Chile’s Caserones copper mine a pain in the neck for Japanese owners
Chile’s Caserones copper operation, majority-owned by Japan’s top smelter, JX Nippon Mining & Metals, in conjunction with fellow miner Mitsui Mining & Smelting Co., and in which Mitsui Co. has a 22.63%-stake, continues to be a source of pain for the companies, as they struggle to bring it to full capacity and meet profit targets.
The mine, behind schedule ever since it began producing in May 2014, not only has been affected by a series of technical problems in its ramp-up phase, but it has also cost the Japanese miners hefty impairment charges.
JX Nippon Mining, the metal unit of JXTG Holdings, which has a 51.5% stake in Caserones, posted last month a 128.6 billion yen-charge (about $1.2bn at today’s rate) for the mine in the financial year to March 31, which brought its total impairment loss on the operation to 276.9 billion yen.
Japanese trading house Mitsui & Co, in turn, posted Wednesday its first loss since it was established in 1947, following a series of one-time impairment charges, the largest of which came from its interests in the Northern Chile-based copper mine.
Despite the challenges, JXTG’s Senior Vice President Katsuyuki Ota said Friday it expected Caserones to turn profitable in the second half of the current financial year and anticipated a total output of about 110,000 tonnes of copper concentrate, up from 91,000 tonnes it produced in fiscal 2017.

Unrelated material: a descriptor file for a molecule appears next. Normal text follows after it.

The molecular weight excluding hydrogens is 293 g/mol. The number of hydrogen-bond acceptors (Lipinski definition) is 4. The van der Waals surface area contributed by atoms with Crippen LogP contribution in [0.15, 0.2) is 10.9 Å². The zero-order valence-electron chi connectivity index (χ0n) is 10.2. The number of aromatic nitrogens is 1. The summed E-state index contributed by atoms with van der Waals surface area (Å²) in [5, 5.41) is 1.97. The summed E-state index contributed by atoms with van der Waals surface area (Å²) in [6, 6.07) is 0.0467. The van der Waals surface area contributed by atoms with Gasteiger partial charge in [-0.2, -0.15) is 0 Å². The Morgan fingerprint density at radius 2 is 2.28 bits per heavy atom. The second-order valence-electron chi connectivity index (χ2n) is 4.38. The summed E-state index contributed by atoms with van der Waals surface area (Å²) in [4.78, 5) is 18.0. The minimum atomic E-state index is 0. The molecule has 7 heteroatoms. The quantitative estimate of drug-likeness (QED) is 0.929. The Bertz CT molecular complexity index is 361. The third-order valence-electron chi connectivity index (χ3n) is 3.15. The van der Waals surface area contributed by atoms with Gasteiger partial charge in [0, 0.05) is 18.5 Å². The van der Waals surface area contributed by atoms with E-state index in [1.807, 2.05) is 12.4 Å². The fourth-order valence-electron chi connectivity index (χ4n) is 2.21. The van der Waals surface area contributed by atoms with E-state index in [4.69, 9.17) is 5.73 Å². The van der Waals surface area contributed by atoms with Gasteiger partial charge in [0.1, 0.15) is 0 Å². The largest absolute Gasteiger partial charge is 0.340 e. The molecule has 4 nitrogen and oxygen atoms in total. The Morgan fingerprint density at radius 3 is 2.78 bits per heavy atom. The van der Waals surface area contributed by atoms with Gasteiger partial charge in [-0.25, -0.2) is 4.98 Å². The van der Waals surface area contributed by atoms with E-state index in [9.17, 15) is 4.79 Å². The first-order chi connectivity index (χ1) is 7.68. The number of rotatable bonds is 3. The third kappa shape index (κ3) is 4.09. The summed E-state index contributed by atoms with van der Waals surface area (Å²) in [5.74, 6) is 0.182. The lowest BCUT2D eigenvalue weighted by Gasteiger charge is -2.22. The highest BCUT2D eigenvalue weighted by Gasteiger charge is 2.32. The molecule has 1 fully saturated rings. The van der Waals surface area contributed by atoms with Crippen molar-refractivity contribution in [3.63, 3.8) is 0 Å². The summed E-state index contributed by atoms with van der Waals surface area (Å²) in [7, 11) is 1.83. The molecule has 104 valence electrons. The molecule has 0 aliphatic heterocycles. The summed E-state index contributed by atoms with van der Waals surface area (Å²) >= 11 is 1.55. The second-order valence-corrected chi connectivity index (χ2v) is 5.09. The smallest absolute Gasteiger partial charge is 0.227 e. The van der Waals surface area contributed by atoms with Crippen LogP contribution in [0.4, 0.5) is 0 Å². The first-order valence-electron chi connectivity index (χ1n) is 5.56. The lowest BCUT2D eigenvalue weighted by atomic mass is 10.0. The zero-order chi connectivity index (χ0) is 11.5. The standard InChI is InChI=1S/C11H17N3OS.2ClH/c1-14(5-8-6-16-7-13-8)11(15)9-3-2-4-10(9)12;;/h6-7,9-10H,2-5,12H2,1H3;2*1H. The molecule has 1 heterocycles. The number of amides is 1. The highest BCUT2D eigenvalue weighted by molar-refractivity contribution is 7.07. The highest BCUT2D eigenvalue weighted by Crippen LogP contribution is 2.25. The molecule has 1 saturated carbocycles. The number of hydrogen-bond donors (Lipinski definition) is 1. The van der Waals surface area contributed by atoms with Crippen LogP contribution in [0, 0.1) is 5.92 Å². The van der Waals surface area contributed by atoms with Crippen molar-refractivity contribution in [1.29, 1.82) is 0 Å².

The expected annual production still falls short of the 150,000 tonnes target intended when the company started construction of the mine, operated by Minera Lumina Copper Chile (MLCC), which in 2015 had to pay $11.9 million for a number of infractions.
The charges included failure to implement mitigation measures to prevent the contamination of underground water supplies, and the construction of unauthorized transmission lines. At the time, the penalty was the second-highest fine Chile’s environmental regulator SMA had imposed since it was set up in 2012.
The problems at the mine, located at an altitude of 4,200m to 4,600m above sea-level, close to the border with Argentina, highlight the challenges facing miners in the country as they dig deeper to extract copper or scrabble through remote locations, as more accessible deposits have largely been tapped out.